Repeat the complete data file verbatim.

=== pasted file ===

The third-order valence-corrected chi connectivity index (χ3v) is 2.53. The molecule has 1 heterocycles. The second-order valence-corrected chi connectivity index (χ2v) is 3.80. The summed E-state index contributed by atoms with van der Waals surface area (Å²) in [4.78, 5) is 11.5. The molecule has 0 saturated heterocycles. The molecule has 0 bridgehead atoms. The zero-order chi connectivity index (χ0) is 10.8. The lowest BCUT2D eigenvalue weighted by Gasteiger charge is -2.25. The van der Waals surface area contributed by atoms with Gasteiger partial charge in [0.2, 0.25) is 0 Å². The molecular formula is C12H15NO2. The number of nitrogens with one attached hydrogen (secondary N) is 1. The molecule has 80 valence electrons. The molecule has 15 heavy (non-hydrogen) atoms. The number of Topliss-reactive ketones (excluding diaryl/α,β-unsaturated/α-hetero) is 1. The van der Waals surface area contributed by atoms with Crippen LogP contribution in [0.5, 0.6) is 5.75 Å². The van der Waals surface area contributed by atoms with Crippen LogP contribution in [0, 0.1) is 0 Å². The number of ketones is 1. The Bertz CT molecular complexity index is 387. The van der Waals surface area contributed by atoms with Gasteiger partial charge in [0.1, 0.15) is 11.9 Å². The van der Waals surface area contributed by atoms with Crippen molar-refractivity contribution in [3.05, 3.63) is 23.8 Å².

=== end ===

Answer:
The third-order valence-corrected chi connectivity index (χ3v) is 2.53. The molecule has 1 heterocycles. The second-order valence-corrected chi connectivity index (χ2v) is 3.80. The summed E-state index contributed by atoms with van der Waals surface area (Å²) in [4.78, 5) is 11.5. The molecule has 0 saturated heterocycles. The molecule has 0 bridgehead atoms. The zero-order chi connectivity index (χ0) is 10.8. The lowest BCUT2D eigenvalue weighted by Gasteiger charge is -2.25. The van der Waals surface area contributed by atoms with Gasteiger partial charge in [0.2, 0.25) is 0 Å². The molecular formula is C12H15NO2. The number of nitrogens with one attached hydrogen (secondary N) is 1. The molecule has 80 valence electrons. The molecule has 15 heavy (non-hydrogen) atoms. The number of Topliss-reactive ketones (excluding diaryl/α,β-unsaturated/α-hetero) is 1. The van der Waals surface area contributed by atoms with Crippen LogP contribution in [0.5, 0.6) is 5.75 Å². The van der Waals surface area contributed by atoms with Crippen LogP contribution in [0, 0.1) is 0 Å². The number of ketones is 1. The Bertz CT molecular complexity index is 387. The van der Waals surface area contributed by atoms with Gasteiger partial charge in [0.1, 0.15) is 11.9 Å². The van der Waals surface area contributed by atoms with Crippen molar-refractivity contribution in [3.05, 3.63) is 23.8 Å².